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Prepping Artwork for Fast Separation

(October 2011) posted on Tue Oct 25, 2011

Rushing the separation process can lead to disaster in production. Find out how to determine which approach represents the best mix of quality and speed for your shop.


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By Thomas Trimingham

Four-color process
Separating the images for four-color process was deceptively easy. The files were just converted from RGB into CMYK with black at maximum. The part of the process that took the most time was looking over the images and making adjustments to the sections or areas of color that wouldn’t print properly. There was a tendency for the separations to have too much black in them and some unnecessary ghosting of cyan and yellow in the red areas, so these had to be corrected manually prior to finalizing the channels.
Separating the files into four-color process with the added time for correction took 35 minutes each. The number of colors was four with an added underbase color for dark shirts.

The critical consideration is that four-color process requires intense control of press, ink, and garment variables to have a consistent look to all the garments through a printing run. These concerns make four-color process a big challenge for many screen printers. This approach to color separation is image dependent. Many printers won’t touch a four-color job on dark garments because of all of the headaches, but on white garments, with the right artwork, this style of printing can capture the widest array of colors.

Index color
Both of the test designs happened to be good candidates for index separation, so the test in a sense wasn’t quite as balanced. Index separations require a good understanding of how to manipulate an image’s color table in Photoshop as it is converted to an index-color design. Therefore, operator experience can really play a factor in separation speed.

Index separations are the fastest of the three types of separations discussed here. The final results for both designs were obtained in less than ten minutes. The time included some significant tweaking of the color table to allow for some blending and some underbase extraction.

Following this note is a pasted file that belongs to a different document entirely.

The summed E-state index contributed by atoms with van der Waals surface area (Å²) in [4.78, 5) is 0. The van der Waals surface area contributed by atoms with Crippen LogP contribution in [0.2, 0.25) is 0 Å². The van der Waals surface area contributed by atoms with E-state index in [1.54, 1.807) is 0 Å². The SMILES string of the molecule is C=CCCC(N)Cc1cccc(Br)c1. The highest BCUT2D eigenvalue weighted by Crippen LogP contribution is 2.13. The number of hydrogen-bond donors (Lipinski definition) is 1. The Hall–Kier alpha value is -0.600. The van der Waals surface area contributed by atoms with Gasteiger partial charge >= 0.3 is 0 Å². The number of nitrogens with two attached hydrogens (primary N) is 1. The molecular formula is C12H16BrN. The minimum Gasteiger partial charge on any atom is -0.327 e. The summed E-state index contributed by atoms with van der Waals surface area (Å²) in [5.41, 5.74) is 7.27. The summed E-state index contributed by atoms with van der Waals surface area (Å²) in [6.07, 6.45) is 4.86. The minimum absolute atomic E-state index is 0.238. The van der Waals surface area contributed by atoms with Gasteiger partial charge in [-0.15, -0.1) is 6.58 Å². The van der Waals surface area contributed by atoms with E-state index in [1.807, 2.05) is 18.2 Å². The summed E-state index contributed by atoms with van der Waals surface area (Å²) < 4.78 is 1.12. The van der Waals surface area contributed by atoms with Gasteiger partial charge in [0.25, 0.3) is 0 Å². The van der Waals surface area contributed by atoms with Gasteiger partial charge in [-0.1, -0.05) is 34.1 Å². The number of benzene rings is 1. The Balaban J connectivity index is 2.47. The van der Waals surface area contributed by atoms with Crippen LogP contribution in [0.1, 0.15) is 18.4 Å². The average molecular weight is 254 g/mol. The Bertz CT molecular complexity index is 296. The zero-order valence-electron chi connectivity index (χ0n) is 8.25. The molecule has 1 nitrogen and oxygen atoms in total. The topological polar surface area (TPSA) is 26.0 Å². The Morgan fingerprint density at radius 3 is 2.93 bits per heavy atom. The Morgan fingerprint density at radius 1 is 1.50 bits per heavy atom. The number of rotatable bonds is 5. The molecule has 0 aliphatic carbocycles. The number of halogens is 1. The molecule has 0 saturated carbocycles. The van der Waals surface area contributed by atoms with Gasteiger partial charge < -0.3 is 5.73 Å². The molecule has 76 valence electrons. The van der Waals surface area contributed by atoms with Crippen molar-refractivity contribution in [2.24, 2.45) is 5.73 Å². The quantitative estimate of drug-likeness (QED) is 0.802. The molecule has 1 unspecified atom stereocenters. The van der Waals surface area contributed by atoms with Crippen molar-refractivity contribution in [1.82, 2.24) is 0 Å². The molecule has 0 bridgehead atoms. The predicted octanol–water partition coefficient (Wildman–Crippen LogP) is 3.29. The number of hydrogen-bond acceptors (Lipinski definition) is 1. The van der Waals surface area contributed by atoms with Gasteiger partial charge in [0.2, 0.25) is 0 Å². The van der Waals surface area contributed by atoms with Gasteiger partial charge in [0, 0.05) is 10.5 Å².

One downside is that index separations take two to three times as many colors to work as the other methods—in this case, eight or nine colors each. The other major concern is that all of the colors are opaque in an index print, so nine colors were mixed to match what was in the file separations.
The flaws and advantages of index prints really go along with a shop’s production style. If a printer has a large press with a lot of mixed inks already, that might be a perfect environment for index printing.



Simulated process
The most popular style of separations for detailed art is defined by its ability to blend and create multiple colors and be friendly in production with minimal gain. Images can be adjusted to fit stock inks, thereby saving on mixing time.

Another advantage of simulated process in these tests was the ability to limit colors to six on both designs. The production of simulated process is more of a challenge in screenmaking than it is on press. Screens have to be made carefully to capture any subtle dots and shades to prevent loss of details in the design.

The drawback of simulated process is the time it takes to separate effectively. Even with a small amount of scripting—it’s easy to program a list of commands to create an underbase and highlight color—the separation of the test designs took 45 minutes each. Considerable adjustments were made to the final separations to ensure proper testing and printing without difficulty.

Summing up the results
The overall review of the different separation methods for speed and quality showed that while simulated process produced the best balance in profitable prints, it was the slowest in separation. Index color was worth a second look just for the fact that it is exceedingly fast to do—but it does create extra colors and needs a lot of custom inks. Four-color process was the most troublesome on the press and the most nerve-wracking for a learning screen printer to separate. In considering all of the test results, simulated process still leads in overall quality and printing ease; index color comes in a clear second for its extremely fast test times; and four-color process remains in last place because of its temperamental results.


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